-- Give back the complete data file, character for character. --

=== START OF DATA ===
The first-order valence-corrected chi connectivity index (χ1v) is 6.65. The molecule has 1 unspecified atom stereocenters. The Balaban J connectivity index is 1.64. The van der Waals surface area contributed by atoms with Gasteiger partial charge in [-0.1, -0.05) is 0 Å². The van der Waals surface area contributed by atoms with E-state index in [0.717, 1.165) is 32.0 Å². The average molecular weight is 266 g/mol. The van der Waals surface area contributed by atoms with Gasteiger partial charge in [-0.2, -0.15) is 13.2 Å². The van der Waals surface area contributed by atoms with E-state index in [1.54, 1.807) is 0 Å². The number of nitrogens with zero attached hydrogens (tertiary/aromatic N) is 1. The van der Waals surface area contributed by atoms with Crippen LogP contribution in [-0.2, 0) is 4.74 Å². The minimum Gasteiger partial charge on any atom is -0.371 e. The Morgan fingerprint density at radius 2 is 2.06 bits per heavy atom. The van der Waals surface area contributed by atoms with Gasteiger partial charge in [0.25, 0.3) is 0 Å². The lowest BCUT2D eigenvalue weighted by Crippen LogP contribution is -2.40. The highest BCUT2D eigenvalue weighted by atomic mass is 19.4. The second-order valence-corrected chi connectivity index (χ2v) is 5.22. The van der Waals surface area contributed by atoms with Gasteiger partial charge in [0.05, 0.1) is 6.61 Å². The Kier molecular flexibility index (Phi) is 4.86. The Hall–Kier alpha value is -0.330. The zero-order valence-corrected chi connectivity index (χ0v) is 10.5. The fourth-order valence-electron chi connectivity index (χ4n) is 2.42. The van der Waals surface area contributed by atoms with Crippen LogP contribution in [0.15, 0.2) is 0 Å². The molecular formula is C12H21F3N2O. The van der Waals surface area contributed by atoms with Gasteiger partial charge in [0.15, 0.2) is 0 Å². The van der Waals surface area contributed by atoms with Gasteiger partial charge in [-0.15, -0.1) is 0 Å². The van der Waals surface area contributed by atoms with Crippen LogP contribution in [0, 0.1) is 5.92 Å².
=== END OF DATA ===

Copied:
The first-order valence-corrected chi connectivity index (χ1v) is 6.65. The molecule has 1 unspecified atom stereocenters. The Balaban J connectivity index is 1.64. The van der Waals surface area contributed by atoms with Gasteiger partial charge in [-0.1, -0.05) is 0 Å². The van der Waals surface area contributed by atoms with E-state index in [0.717, 1.165) is 32.0 Å². The average molecular weight is 266 g/mol. The van der Waals surface area contributed by atoms with Gasteiger partial charge in [-0.2, -0.15) is 13.2 Å². The van der Waals surface area contributed by atoms with E-state index in [1.54, 1.807) is 0 Å². The number of nitrogens with zero attached hydrogens (tertiary/aromatic N) is 1. The van der Waals surface area contributed by atoms with Crippen LogP contribution in [-0.2, 0) is 4.74 Å². The minimum Gasteiger partial charge on any atom is -0.371 e. The Morgan fingerprint density at radius 2 is 2.06 bits per heavy atom. The van der Waals surface area contributed by atoms with Gasteiger partial charge in [0.25, 0.3) is 0 Å². The lowest BCUT2D eigenvalue weighted by Crippen LogP contribution is -2.40. The highest BCUT2D eigenvalue weighted by atomic mass is 19.4. The second-order valence-corrected chi connectivity index (χ2v) is 5.22. The van der Waals surface area contributed by atoms with Gasteiger partial charge in [0.05, 0.1) is 6.61 Å². The Kier molecular flexibility index (Phi) is 4.86. The Hall–Kier alpha value is -0.330. The zero-order valence-corrected chi connectivity index (χ0v) is 10.5. The fourth-order valence-electron chi connectivity index (χ4n) is 2.42. The van der Waals surface area contributed by atoms with Crippen LogP contribution in [0.15, 0.2) is 0 Å². The molecular formula is C12H21F3N2O. The van der Waals surface area contributed by atoms with Gasteiger partial charge in [0.15, 0.2) is 0 Å². The van der Waals surface area contributed by atoms with Gasteiger partial charge in [-0.15, -0.1) is 0 Å². The van der Waals surface area contributed by atoms with Crippen LogP contribution in [0, 0.1) is 5.92 Å².